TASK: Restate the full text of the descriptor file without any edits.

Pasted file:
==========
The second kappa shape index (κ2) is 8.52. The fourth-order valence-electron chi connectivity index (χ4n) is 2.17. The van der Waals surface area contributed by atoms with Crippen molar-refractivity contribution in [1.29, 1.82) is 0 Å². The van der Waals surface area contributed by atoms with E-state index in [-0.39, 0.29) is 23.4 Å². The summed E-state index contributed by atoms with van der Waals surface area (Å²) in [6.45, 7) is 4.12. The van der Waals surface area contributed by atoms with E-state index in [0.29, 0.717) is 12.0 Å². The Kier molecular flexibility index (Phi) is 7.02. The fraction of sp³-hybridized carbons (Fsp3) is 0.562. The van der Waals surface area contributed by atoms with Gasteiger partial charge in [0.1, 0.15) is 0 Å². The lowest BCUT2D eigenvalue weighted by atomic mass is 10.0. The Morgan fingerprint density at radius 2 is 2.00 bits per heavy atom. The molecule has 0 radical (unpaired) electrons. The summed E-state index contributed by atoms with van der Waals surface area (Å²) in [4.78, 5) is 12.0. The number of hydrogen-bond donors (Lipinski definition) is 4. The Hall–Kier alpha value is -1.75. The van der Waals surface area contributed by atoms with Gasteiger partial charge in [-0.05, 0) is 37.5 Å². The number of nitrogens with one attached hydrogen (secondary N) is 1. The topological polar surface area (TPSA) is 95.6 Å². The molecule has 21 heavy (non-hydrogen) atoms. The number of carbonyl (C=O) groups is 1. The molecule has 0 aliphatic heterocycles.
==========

The second kappa shape index (κ2) is 8.52. The fourth-order valence-electron chi connectivity index (χ4n) is 2.17. The van der Waals surface area contributed by atoms with Crippen molar-refractivity contribution in [1.29, 1.82) is 0 Å². The van der Waals surface area contributed by atoms with E-state index in [-0.39, 0.29) is 23.4 Å². The summed E-state index contributed by atoms with van der Waals surface area (Å²) in [6.45, 7) is 4.12. The van der Waals surface area contributed by atoms with E-state index in [0.29, 0.717) is 12.0 Å². The Kier molecular flexibility index (Phi) is 7.02. The fraction of sp³-hybridized carbons (Fsp3) is 0.562. The van der Waals surface area contributed by atoms with Gasteiger partial charge in [0.1, 0.15) is 0 Å². The lowest BCUT2D eigenvalue weighted by atomic mass is 10.0. The Morgan fingerprint density at radius 2 is 2.00 bits per heavy atom. The molecule has 0 radical (unpaired) electrons. The summed E-state index contributed by atoms with van der Waals surface area (Å²) in [4.78, 5) is 12.0. The number of hydrogen-bond donors (Lipinski definition) is 4. The Hall–Kier alpha value is -1.75. The van der Waals surface area contributed by atoms with Gasteiger partial charge in [-0.05, 0) is 37.5 Å². The number of nitrogens with one attached hydrogen (secondary N) is 1. The topological polar surface area (TPSA) is 95.6 Å². The molecule has 21 heavy (non-hydrogen) atoms. The number of carbonyl (C=O) groups is 1. The molecule has 0 aliphatic heterocycles.